preferable, FOIA requests are not interrogatories; as long as the Agency provided all responsive
documents to all request categories and listed all those withheld, it has complied with the
statute.”); Powell v. IRS, Civ. No. 16-1682 (JEB), 2017 WL 2533348, at *7 (D.D.C. June 9,
2017) (observing that “FOIA only requires that an agency turn over records, not that it provide a
requestor with specific information or answer questions” (citing Willaman v. Erie Bureau of
Alcohol Tobacco Firearms & Explosives, 620 F. App’x 88, 89 (3d Cir. 2015) (“It is clear . . . that
nothing in the [FOIA] requires answers to interrogatories but rather and only disclosure of
documentary matters which are not exempt.”); Di Viaio v. Kelley, 571 F.2d 538, 542–43 (10th
Cir. 1978) (same); and Hedrick v. FBI, 216 F. Supp. 3d 84, 95 (D.D.C. 2016))).
In the instant case, BSEE was not required to answer the plaintiff’s interrogatories by
taking the plaintiff’s desired steps. BSEE did not search by authors’ names and instead used
broader search terms because the agency believed the broader search terms would produce a
greater number of responsive documents. BSEE Suppl. Decl. ¶ 8. Indeed, BSEE explains, the
results of a search with only authors’ names would produce results that, though possibly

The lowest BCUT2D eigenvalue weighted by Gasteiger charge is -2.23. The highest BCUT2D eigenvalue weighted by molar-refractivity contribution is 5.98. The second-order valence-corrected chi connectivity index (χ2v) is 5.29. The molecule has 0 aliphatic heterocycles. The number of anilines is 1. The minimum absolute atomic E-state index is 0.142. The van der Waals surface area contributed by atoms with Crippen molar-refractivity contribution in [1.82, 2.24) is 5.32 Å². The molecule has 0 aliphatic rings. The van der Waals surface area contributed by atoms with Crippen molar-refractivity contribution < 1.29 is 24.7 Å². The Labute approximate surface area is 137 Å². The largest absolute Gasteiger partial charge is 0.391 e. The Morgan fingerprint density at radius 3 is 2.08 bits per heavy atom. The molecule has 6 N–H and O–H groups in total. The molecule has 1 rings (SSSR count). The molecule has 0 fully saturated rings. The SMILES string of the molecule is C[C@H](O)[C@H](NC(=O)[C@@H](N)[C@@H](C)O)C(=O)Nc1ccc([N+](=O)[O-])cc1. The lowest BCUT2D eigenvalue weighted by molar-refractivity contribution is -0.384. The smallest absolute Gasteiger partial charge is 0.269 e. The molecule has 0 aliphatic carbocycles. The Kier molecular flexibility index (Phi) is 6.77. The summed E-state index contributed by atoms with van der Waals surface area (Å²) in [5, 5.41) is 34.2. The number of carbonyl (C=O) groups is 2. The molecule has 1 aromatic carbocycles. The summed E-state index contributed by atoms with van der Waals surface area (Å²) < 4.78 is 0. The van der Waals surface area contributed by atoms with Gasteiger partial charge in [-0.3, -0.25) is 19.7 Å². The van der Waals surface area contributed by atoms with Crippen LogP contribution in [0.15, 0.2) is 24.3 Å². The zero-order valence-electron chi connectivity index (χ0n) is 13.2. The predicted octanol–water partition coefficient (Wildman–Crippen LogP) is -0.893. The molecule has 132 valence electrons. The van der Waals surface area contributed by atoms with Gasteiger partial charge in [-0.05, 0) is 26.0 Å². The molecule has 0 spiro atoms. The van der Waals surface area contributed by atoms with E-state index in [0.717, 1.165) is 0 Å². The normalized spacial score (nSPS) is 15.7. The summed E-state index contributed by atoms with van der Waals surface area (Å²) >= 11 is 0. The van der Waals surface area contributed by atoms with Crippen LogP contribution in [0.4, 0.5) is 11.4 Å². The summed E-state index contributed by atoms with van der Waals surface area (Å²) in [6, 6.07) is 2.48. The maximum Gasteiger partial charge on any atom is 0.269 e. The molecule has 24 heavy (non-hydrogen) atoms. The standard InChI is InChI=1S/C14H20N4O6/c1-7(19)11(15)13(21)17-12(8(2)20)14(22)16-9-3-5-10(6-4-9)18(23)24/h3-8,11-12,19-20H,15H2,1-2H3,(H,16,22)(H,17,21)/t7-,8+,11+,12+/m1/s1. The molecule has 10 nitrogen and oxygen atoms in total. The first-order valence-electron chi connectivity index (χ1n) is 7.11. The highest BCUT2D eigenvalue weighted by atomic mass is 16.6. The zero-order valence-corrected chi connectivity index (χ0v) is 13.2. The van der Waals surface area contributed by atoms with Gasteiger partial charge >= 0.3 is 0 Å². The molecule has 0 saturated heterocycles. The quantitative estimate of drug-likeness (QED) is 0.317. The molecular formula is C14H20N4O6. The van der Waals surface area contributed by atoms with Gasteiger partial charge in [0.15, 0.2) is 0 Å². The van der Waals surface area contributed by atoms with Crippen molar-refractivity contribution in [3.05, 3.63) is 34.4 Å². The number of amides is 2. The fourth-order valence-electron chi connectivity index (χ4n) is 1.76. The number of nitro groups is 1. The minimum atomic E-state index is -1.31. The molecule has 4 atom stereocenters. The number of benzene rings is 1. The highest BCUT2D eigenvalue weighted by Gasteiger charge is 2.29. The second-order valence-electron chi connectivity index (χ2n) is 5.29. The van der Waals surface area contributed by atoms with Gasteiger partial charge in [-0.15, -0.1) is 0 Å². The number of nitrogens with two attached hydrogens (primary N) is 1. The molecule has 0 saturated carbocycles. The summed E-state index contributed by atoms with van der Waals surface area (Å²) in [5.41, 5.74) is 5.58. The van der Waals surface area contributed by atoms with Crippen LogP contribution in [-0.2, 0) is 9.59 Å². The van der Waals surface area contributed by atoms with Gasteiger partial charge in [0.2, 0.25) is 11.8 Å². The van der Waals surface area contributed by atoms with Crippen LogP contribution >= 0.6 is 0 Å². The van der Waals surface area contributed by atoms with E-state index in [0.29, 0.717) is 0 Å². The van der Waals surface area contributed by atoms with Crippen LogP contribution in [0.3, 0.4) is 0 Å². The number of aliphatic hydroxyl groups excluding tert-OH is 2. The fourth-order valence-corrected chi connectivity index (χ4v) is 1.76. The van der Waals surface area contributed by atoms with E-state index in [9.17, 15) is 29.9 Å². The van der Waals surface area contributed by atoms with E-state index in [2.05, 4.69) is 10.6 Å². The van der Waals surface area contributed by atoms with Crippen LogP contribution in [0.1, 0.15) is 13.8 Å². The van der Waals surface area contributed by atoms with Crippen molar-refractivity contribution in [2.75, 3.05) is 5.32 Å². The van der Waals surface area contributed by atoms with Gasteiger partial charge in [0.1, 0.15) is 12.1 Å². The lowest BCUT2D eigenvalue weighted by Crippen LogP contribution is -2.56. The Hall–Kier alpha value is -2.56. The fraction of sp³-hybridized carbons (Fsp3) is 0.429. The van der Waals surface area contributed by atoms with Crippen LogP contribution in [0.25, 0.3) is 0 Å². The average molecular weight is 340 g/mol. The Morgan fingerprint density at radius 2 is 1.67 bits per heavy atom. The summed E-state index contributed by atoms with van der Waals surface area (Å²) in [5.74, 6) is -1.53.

including responsive records, would not truly include the breadth of sources utilized by the
agency. BSEE Suppl. Decl. ¶ 8. In this respect, BSEE’s process of winnowing down more than
80,000 pages appears to be even more inclusive than the search suggested by plaintiff.
Accordingly, the Court concludes that BSEE submitted satisfactory declarations detailing
the adequacy of its search and thus upholds the adequacy of that search. The plaintiff’s request
for an injunction requiring defendants to conduct an additional search is denied.
B. APPLICATION OF EXEMPTION 5
The parties dispute the defendants’ withholding under Exemption 5, pursuant to the
attorney-client privilege and the deliberative process privilege, of a seven-page April 3, 2015
memorandum, as well as earlier versions of the memorandum and associated email chains. Pl.’s
Reply at 4–5. The two documents in dispute withheld in part by BOEM are:
(1) BOEM 000001-000016, “an email chain among SOL [Office of Solicitor] attorneys
and BOEM employees,” which BOEM has now released in its entirety, including
titles of the attachments, with the exception of a single email; and
(2) BOEM 000019-000025, “[A] BSEE memorandum dated April 3, 2015, from Lars
Herbst, Regional Director, GOMR, to Brian Salerno, Director, entitled ‘Taylor
Energy Company LLC, Mississippi Canyon Block 20 - BSEE’s Considerations for